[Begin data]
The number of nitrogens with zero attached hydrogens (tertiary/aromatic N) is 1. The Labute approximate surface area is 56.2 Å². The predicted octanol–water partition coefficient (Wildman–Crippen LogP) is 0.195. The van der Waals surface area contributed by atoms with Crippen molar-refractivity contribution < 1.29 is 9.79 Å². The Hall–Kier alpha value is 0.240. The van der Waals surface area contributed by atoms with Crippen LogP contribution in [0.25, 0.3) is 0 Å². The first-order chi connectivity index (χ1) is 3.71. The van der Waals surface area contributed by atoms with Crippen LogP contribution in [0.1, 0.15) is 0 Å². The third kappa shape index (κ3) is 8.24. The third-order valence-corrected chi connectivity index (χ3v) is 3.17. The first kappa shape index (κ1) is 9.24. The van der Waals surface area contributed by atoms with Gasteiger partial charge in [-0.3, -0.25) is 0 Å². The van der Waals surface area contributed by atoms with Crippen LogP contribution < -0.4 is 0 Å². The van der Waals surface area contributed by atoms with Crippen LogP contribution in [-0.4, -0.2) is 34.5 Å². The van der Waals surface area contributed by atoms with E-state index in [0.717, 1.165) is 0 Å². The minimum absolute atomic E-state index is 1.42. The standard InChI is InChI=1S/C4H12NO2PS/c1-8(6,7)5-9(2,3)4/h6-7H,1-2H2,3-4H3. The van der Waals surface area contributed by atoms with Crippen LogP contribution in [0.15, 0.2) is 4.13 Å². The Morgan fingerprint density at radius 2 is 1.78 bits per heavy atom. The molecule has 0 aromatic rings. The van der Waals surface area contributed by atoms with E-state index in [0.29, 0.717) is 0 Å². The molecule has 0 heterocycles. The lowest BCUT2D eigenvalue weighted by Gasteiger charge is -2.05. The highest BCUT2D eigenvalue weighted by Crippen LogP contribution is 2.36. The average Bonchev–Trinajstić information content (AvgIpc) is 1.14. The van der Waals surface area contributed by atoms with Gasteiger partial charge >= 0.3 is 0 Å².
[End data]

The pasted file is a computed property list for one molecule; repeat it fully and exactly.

The number of nitrogens with zero attached hydrogens (tertiary/aromatic N) is 1. The Labute approximate surface area is 56.2 Å². The predicted octanol–water partition coefficient (Wildman–Crippen LogP) is 0.195. The van der Waals surface area contributed by atoms with Crippen molar-refractivity contribution < 1.29 is 9.79 Å². The Hall–Kier alpha value is 0.240. The van der Waals surface area contributed by atoms with Crippen LogP contribution in [0.25, 0.3) is 0 Å². The first-order chi connectivity index (χ1) is 3.71. The van der Waals surface area contributed by atoms with Crippen LogP contribution in [0.1, 0.15) is 0 Å². The third kappa shape index (κ3) is 8.24. The third-order valence-corrected chi connectivity index (χ3v) is 3.17. The first kappa shape index (κ1) is 9.24. The van der Waals surface area contributed by atoms with Gasteiger partial charge in [-0.3, -0.25) is 0 Å². The van der Waals surface area contributed by atoms with Crippen LogP contribution < -0.4 is 0 Å². The van der Waals surface area contributed by atoms with Crippen LogP contribution in [-0.4, -0.2) is 34.5 Å². The van der Waals surface area contributed by atoms with E-state index in [0.717, 1.165) is 0 Å². The minimum absolute atomic E-state index is 1.42. The standard InChI is InChI=1S/C4H12NO2PS/c1-8(6,7)5-9(2,3)4/h6-7H,1-2H2,3-4H3. The van der Waals surface area contributed by atoms with Crippen LogP contribution in [0.15, 0.2) is 4.13 Å². The Morgan fingerprint density at radius 2 is 1.78 bits per heavy atom. The molecule has 0 aromatic rings. The van der Waals surface area contributed by atoms with E-state index in [0.29, 0.717) is 0 Å². The molecule has 0 heterocycles. The lowest BCUT2D eigenvalue weighted by Gasteiger charge is -2.05. The highest BCUT2D eigenvalue weighted by Crippen LogP contribution is 2.36. The average Bonchev–Trinajstić information content (AvgIpc) is 1.14. The van der Waals surface area contributed by atoms with Gasteiger partial charge >= 0.3 is 0 Å².